Exploring the Charms of Vang ViengHigh up in the hazy plateau in the north of Vientiane province lies a secret whose truth is slowly being discovered. Vang Vieng is a town few travelers have heard about and ever fewer would consider visiting; but for those who brave the windy roads, this gem that rests in the shadow of limestone cliffs and meandering rivers rejuvenates the weary soul. The recent past of Vang Vieng is inextricably linked with the Vietnam War. It was known as Lima Site 6 and was used by the CIA to conduct the largest bombing campaign in US history. The airstrip, now pot-holed and run down, is now host to the town's only bus station. The first thing one notices upon arrival is the total lack of hustling touts that are ubiquitous in Thailand and Vietnam. There are no taxi drivers shoving a card in your face and promising a five-star room for cheap. Although motorcycle taxis are available at the bus stop, the town is within easy walking distance. Vang Vieng has only recently begun to build up its tourist infrastructure. During my two visits in 2001 and 2002 there were small but noticeable changes in the number of guesthouses and restaurants. It remains exclusively a backpacker scene and, thankfully, there is no sign of a high rise of luxury hotels anytime soon. This aspect keeps with the simple, low-key mood of the town. Most visitors spend at least one afternoon floating leisurely down the river. Even the most frugal budget can afford the 5000 kip ($0.55) inner-tube rental which includes a motorbike ride up river (2, 4, or 6 km). At about one kilometer per hour, tubing is only a little slower than braving the mountain roads in Laos, albeit a lot more relaxing. A hand-drawn, cartoon map of the town and surrounding region can be easily found for $2.00. This is necessary for those who rent bicycles or motorbikes to explore independently the numerous caves or hill-tribe villages nearby. I managed to visit one cave, Phalusy, on foot one hazy morning. The walk across the river and through some farm fields was easy and well marked. The dry heat of the afternoon had not yet reached an unbearable temperature. A 5000 kip entry fee gets you a guide and flashlight. The tour, about 30 minutes, barely begins to uncover half the cave. Be warned however: even locals who are unfamiliar with the larger caves in the area have gotten lost. Two friends of mine and I signed up for an all-day kayaking tour. Our adventure started with a short ride up river in a pint-sized songthaew. In a typical Asian fashion, it was packed with six kayaks, paddles, and eight passengers. We walked through a small village of no more than 100 huts. This particular village is a mish-mash of ethnic Laos and hill tribe families who were re-located to this lower elevation. Those huts built on stilts, it was explained, were made by the (lowland) Laos so as to avoid flooding in the wet season. Alternatively, huts built low to the ground belong to the hill-tribe people, made to minimize damage caused by strong mountain winds. Peering into the huts and lives of these locals offers a strange role-reversal that makes itself immediately apparent. As if we were in a living museum, we moved slowly but surely through the village, taking account of people's activities. Some played, some cared for their children, and some talked. As quickly as our presence was noticed, my group was suddenly the focus of attention of all the locals. They stared back at us, took stock of what we were wearing and how we carried ourselves. For a moment, it was not clear who the real spectacle was. Only the children broke the quiet with their cries of "hallo" and "you have pen?" In what seemed like a flash, the experience was over and we arrived at the river. We had 3 local guides for the six person group-- all either America or English men. We started with a two-minute lesson and then we were off. As the rear paddler in a two-person kayak, I unassumingly took the role as navigator. Unfortunately for me and my fellow land-lover, I had no idea how to steer or navigate the small rapids that were to come. Within 5 minutes that fateful moment of panic came as the class one rapids forced my kayak to the rivers edge, and we were promptly capsized by some overhanging branches. We quickly recovered by simply standing up in the knee-deep water, turning over the boat, and humbly continued on our way, soaked. Luckily, the rest of the day went without incident. We made frequent stops to tour caves, sip tea, and have lunch. Unlike some tours in Vietnam, this one did not try to include too many sights, and I found the day's pace to be perfect. At night, there are two tourist bars in town at the intersection of the road that runs parallel to the highway and the road that leads to the market (there are no street names in Vang Vieng). Wildside is unmistakable as it pumps out loud, distorted music that accosts the ear and creates an ambiance that contradicts the serenity of Vang Vieng. Turned off by the blaring noise, I decided to plunk myself down in a much quieter and more peaceful restaurant/bar. Erawan guesthouse and restaurant has three barstools at the counter. It is run by an Australian, who has lived in Laos for 14 years, and his Lao wife, Van. This proved to be a much better spot to calmly drink a beer, watch some English Premiership, and converse with some locals. According to Van, there has recently been a conscious effort by the government to reduce illegal activities in Vang Vieng. During my first visit, I was told by a Canadian working in a bar (ostensibly illegally) that the opium den was next to the pharmacy, and marijuana could be easily found across the street. He said this with a sly smile so familiar to young travelers seeking a party. This quiet town was headed to becoming another Ko Phangan. At the behest of the locals (who couldn't sleep with the loud, drunk foreigners yelling every night), the government cleaned up the town. Now a midnight curfew in enforced for businesses. The logic is that if there isn't a place for tourists to loiter, they will simply go to bed. This policy may just have saved Vang Vieng from becoming a pilgrimage for rowdy backpackers. In terms of noise pollution, the worst Vang Vieng has to offer is the pre-dawn rooster calls that echo throughout the town. Beginning around 3 am, and continuing every half hour until an hour after dawn, neighborhood cocks signal the locals to rise, and remind peace-seeking travelers that these original alarm clocks are as authentic as stilted, thatched homes. The country charm that is the attraction of Vang Vieng will likely deteriorate as tourism develops, but for now it remains an idyllic stop in an unassuming country. Vang Vieng lies approximately four hours north of Vientiane and seven hours south of Luang Prabang. Inexpensive buses leave daily, beginning in the pre-dawn hours. I used a recent VIP bus that shuttles up to twelve tourists in a van between these three cities. From Vientiane, the bus leaves between 9-10 a.m. and arrives around 2:30. The return bus leaves at 3:00 p.m. and arrives four hours later. The cost of the van is $10-14 return; this is much more expensive than the public bus (7000 kip from Vang Vieng to Vientiane), and frankly isn't any more comfortable than the public bus. Unless the price of the private van comes down, I would suggest using public transportation not only because of the cost, but for the potential interaction with locals.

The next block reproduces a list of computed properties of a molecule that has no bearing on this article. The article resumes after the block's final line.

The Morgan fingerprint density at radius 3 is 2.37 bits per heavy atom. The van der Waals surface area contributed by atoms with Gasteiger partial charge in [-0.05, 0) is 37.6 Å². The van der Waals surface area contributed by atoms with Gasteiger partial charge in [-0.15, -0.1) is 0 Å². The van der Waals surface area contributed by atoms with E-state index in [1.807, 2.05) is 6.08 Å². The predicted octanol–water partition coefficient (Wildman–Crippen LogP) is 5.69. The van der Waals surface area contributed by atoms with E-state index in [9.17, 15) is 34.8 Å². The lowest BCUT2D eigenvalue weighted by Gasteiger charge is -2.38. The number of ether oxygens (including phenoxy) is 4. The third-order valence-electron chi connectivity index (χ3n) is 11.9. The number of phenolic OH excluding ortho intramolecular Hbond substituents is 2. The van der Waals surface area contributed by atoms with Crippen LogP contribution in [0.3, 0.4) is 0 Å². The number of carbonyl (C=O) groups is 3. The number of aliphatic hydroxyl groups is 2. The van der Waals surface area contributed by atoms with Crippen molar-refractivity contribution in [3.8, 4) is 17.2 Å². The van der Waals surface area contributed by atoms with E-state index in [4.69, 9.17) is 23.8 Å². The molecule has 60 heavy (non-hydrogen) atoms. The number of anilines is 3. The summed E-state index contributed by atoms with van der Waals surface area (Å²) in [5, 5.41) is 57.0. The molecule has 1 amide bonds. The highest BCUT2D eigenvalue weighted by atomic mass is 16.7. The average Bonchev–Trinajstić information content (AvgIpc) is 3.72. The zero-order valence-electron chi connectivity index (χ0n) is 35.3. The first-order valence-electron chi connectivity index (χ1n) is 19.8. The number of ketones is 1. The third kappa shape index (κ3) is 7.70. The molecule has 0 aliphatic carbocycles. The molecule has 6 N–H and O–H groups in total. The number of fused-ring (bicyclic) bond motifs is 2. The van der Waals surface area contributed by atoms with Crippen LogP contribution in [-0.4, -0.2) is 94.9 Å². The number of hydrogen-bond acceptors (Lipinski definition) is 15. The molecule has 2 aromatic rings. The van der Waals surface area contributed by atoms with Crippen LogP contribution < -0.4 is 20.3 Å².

Published on 5/2/02